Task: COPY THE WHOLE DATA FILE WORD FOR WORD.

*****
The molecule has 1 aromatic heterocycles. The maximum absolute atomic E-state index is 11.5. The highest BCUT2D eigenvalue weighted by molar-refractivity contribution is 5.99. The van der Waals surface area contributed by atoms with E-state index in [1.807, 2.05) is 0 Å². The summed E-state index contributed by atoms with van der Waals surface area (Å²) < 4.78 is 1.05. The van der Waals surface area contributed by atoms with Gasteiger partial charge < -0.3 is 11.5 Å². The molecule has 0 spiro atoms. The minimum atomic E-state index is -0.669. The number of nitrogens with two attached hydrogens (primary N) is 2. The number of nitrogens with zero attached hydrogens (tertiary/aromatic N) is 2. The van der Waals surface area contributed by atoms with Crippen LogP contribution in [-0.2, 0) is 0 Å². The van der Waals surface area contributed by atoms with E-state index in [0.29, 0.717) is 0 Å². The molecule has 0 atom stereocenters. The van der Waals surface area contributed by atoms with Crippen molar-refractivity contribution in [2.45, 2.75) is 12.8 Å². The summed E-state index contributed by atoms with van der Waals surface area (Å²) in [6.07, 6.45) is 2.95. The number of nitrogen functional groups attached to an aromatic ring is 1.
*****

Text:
The molecule has 1 aromatic heterocycles. The maximum absolute atomic E-state index is 11.5. The highest BCUT2D eigenvalue weighted by molar-refractivity contribution is 5.99. The van der Waals surface area contributed by atoms with E-state index in [1.807, 2.05) is 0 Å². The summed E-state index contributed by atoms with van der Waals surface area (Å²) < 4.78 is 1.05. The van der Waals surface area contributed by atoms with Gasteiger partial charge < -0.3 is 11.5 Å². The molecule has 0 spiro atoms. The minimum atomic E-state index is -0.669. The number of nitrogens with two attached hydrogens (primary N) is 2. The number of nitrogens with zero attached hydrogens (tertiary/aromatic N) is 2. The van der Waals surface area contributed by atoms with Crippen LogP contribution in [-0.2, 0) is 0 Å². The van der Waals surface area contributed by atoms with E-state index in [0.29, 0.717) is 0 Å². The molecule has 0 atom stereocenters. The van der Waals surface area contributed by atoms with Crippen molar-refractivity contribution in [2.45, 2.75) is 12.8 Å². The summed E-state index contributed by atoms with van der Waals surface area (Å²) in [6.07, 6.45) is 2.95. The number of nitrogen functional groups attached to an aromatic ring is 1.